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Help! Too many paintings in my home! How to downsize your art collection.

How do I choose what to keep and what to part with?

It’s easy to be overwhelmed when you've gathered a collection of paintings on your walls over time, but now it’s time for a change.


Paintings by Sophie Grillet on a cafe wall 2017

Too many paintings?

There are many reasons why you may want to part with some of your art collection - maybe you’re downsizing, or have a new partner who’d like to bring some of their preferred art to your shared home, or maybe you don’t want to lumber your heirs with so much “stuff” to deal with, or maybe you just feel like you have too many paintings, your taaste has changed, and the moment has arrived to rationalize and aim for a new look.


There’s definitely no point in keeping art that doesn’t draw you in visually or emotionally. But decision making is hard work!


First, don’t stress yourself any more than necessary! It’ll probably take more than one swift run-through to arrive at a satisfying answer. Different people have different decision-making styles, and it’s important not to add any friends or relations to the “happy never to see again” list!


Keep it simple

So, to begin. Three categories may not seem like enough, but remember, they’re not set in stone: “YES” “NO,” and “MAYBE”. Get three little pads of different colored sticky notes, say, green for YES, pink for NO and yellow for MAYBE. You’re going to walk all round the house and make as snap judgements as possible, and slap a sticky right on each frame or right next to it on the wall. The groups won’t be equal, that’s okay. Be lighthearted! It’s only a scrap of paper!


After going around once, you deserve a reward: go out for lunch or for a nice walk, visit a fancy cafe for hot tea and a pastry, or pour your favorite tipple. The important part is to celebrate completion of Part I, without looking back (yet).


Step two: second iteration. Be a little more analytical.

  • For a “YES” the art must make you glad to see it every time. It may qualify because of the content or subject, the style and colors, or because of the way you came by it - ideally all three. Bear in mind that the frame may be affecting your decision one way or the other, but frames can be painted or changed.

  • For a “NO” you just need to answer the question, ‘this may or may not be valuable or well executed, but would it bring someone else more joy than it brings me?’ Simply being familiar isn’t a good enough reason to deprive someone else of the chance to own a picture they like more than you do. These get taken down and stacked safely somewhere, ready to go.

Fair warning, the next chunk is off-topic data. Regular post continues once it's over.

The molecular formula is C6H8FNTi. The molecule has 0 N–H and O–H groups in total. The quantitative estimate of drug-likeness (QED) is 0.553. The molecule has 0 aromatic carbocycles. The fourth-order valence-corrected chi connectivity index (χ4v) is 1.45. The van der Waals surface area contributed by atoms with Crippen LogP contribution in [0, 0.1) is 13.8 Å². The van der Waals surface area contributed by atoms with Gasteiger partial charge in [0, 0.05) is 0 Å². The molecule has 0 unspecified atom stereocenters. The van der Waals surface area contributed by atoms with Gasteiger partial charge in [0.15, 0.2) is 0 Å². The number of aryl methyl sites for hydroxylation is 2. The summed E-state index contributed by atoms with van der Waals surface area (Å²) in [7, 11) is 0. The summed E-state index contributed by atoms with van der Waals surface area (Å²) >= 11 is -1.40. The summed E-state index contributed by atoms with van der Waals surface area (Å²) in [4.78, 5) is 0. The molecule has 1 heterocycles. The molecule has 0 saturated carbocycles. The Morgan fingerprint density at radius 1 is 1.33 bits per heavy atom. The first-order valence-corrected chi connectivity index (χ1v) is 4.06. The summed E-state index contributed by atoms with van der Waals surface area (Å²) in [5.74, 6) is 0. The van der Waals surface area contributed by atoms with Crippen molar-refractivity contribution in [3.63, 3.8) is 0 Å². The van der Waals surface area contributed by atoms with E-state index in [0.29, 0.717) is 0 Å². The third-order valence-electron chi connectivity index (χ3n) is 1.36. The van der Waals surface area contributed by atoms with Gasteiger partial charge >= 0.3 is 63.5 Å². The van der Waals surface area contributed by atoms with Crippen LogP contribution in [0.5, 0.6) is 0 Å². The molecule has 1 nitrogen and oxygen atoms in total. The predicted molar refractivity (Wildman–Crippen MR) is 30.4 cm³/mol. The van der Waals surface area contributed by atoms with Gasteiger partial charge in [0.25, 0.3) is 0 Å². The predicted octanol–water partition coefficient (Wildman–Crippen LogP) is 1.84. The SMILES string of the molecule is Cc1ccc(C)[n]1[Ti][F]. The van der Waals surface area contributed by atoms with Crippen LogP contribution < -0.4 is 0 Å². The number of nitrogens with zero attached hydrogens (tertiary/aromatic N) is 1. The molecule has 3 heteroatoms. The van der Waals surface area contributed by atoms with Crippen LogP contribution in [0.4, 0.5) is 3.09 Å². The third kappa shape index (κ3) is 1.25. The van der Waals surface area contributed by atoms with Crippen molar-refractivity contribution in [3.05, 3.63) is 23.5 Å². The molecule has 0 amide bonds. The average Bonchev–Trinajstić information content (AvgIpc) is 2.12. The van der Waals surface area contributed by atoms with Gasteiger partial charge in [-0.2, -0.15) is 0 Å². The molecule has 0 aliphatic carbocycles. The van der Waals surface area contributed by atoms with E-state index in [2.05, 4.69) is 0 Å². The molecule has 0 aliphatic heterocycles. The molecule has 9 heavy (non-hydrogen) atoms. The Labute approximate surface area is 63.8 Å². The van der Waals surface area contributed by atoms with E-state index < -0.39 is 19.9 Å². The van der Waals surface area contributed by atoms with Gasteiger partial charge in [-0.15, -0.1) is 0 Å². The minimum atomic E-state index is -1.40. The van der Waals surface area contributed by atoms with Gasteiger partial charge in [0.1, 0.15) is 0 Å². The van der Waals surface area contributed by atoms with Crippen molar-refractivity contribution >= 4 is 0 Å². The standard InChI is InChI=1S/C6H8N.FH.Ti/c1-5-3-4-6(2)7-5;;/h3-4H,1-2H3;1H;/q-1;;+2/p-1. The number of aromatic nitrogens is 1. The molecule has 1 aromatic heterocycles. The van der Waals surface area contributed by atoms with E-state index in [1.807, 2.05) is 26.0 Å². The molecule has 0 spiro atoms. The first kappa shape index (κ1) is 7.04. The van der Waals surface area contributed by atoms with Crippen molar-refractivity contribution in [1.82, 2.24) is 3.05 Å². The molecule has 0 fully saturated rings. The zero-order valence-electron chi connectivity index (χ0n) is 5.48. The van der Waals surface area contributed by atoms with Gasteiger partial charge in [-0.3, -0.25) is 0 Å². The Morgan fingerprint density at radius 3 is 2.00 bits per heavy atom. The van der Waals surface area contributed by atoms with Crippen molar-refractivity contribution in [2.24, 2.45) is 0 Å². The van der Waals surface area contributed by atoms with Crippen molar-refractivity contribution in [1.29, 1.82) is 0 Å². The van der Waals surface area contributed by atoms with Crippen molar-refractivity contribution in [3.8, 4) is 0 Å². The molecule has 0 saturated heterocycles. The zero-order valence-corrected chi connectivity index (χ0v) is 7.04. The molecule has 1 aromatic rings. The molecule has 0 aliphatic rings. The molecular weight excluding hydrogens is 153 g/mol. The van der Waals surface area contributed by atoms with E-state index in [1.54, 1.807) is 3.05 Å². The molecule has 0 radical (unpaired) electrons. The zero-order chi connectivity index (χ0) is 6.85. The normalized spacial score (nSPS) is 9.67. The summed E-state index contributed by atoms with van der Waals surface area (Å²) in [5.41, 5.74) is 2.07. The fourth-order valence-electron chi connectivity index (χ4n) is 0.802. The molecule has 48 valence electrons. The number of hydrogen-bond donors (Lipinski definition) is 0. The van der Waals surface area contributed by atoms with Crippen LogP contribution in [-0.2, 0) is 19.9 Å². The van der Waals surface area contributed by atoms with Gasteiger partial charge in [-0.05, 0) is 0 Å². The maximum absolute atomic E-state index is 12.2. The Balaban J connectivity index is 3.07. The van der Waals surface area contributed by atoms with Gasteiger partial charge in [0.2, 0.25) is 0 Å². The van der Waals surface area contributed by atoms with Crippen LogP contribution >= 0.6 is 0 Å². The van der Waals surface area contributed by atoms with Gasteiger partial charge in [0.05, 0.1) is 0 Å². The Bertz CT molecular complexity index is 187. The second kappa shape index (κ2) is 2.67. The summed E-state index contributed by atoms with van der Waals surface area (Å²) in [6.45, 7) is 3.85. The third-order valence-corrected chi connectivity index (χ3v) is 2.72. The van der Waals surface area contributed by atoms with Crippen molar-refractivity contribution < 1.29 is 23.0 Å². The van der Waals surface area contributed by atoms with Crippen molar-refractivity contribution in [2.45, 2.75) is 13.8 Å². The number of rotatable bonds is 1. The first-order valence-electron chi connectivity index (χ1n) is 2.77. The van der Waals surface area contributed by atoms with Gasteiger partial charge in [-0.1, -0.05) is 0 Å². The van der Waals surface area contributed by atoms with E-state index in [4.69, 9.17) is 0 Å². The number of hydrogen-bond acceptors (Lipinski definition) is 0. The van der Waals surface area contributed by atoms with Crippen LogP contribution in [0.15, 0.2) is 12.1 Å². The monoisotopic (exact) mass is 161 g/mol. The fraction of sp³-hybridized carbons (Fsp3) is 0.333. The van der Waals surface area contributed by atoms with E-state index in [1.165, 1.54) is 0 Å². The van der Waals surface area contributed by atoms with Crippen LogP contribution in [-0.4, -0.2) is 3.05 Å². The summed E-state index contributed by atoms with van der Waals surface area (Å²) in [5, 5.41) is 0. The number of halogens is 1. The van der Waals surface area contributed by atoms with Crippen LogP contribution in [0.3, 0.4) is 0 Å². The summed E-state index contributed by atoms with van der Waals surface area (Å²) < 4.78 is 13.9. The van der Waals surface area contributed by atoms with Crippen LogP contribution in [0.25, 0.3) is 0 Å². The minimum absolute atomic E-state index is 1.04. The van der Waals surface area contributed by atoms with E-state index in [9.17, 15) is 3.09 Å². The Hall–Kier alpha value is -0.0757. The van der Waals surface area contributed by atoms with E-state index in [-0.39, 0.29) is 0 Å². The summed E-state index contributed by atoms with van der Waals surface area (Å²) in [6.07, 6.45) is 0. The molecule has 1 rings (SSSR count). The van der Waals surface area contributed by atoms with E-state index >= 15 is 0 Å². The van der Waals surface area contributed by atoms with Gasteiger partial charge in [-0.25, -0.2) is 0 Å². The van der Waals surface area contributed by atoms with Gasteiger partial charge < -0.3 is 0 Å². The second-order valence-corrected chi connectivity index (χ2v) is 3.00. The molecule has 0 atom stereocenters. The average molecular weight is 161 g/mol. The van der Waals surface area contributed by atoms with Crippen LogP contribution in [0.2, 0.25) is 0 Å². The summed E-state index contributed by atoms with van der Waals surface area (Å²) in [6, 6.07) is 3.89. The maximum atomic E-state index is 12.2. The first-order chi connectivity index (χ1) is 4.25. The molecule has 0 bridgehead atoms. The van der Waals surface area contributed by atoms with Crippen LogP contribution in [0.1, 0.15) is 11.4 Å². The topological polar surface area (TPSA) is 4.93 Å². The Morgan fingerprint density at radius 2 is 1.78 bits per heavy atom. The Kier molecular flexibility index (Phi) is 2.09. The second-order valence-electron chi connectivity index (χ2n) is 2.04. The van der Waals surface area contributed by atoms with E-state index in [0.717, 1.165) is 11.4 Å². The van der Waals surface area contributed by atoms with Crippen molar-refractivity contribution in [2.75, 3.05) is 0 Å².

• The “can’t exactly decide” group all get the “MAYBE” sticky note.


Step three. After at least a day or two to percolate, it’s crunch time.
  • Check on the “YES” group. Did any slide mentally into a “MAYBE” in the past 48 hours?

  • Now, all the “MAYBEs” have to come off the wall and earn their place if they’re to go back up. By definition, they’re the ones that didn't make your heart sing enough to say “YES!” So, why would you want to hold on to them?

  • Wouldn’t it be fun to go out and find another work of art that truly delights you? It’s fine to have less on the wall until something really calls to you.

  • So, any “MAYBEs” that don’t demand promotion will have to go.

What if there are two of you deciding?

Some couples enjoy discussing and deciding from the get-go, but by no means all!

It can be hard finding out that your partner has always hated your favorite.

Step One for couples: For a gentle beginning, make a video of all the works, and/or make a list of them and write your first Y/N/M responses separately, without moving anything or sharing yet.

Step two for couples: If your relationship is good, do the next part together. (Otherwise, see below.)

Any that both agree on can follow steps two and three as above. Any that only one says YES to, should stay, preferably in a part of the house that the favoring partner sees more of.

Be ready for some introspection and discussion about your choices, and be open to one another’s thought processes and emotions.


Separation?

If it’s bad and you’re actually splitting up, continue separately to the end of step two. You should agree at the beginning that any that just one says YES to is theirs. Leave valuation considerations to the lawyers or other outside parties. NEVER say YES to a painting you don’t care for out of spite. It would only leave unhappiness in your home and your future.


Useful tip

If you’re offering first pick to any friends or relatives, be sure to put a tight deadline on their decision, and a tight deadline on picking up their choice, or for sure it will drag on interminably. This is your new look, your new dawn - keep your focus!



Sophie Grillet

Arbor Art Consulting

4 Dec 2023


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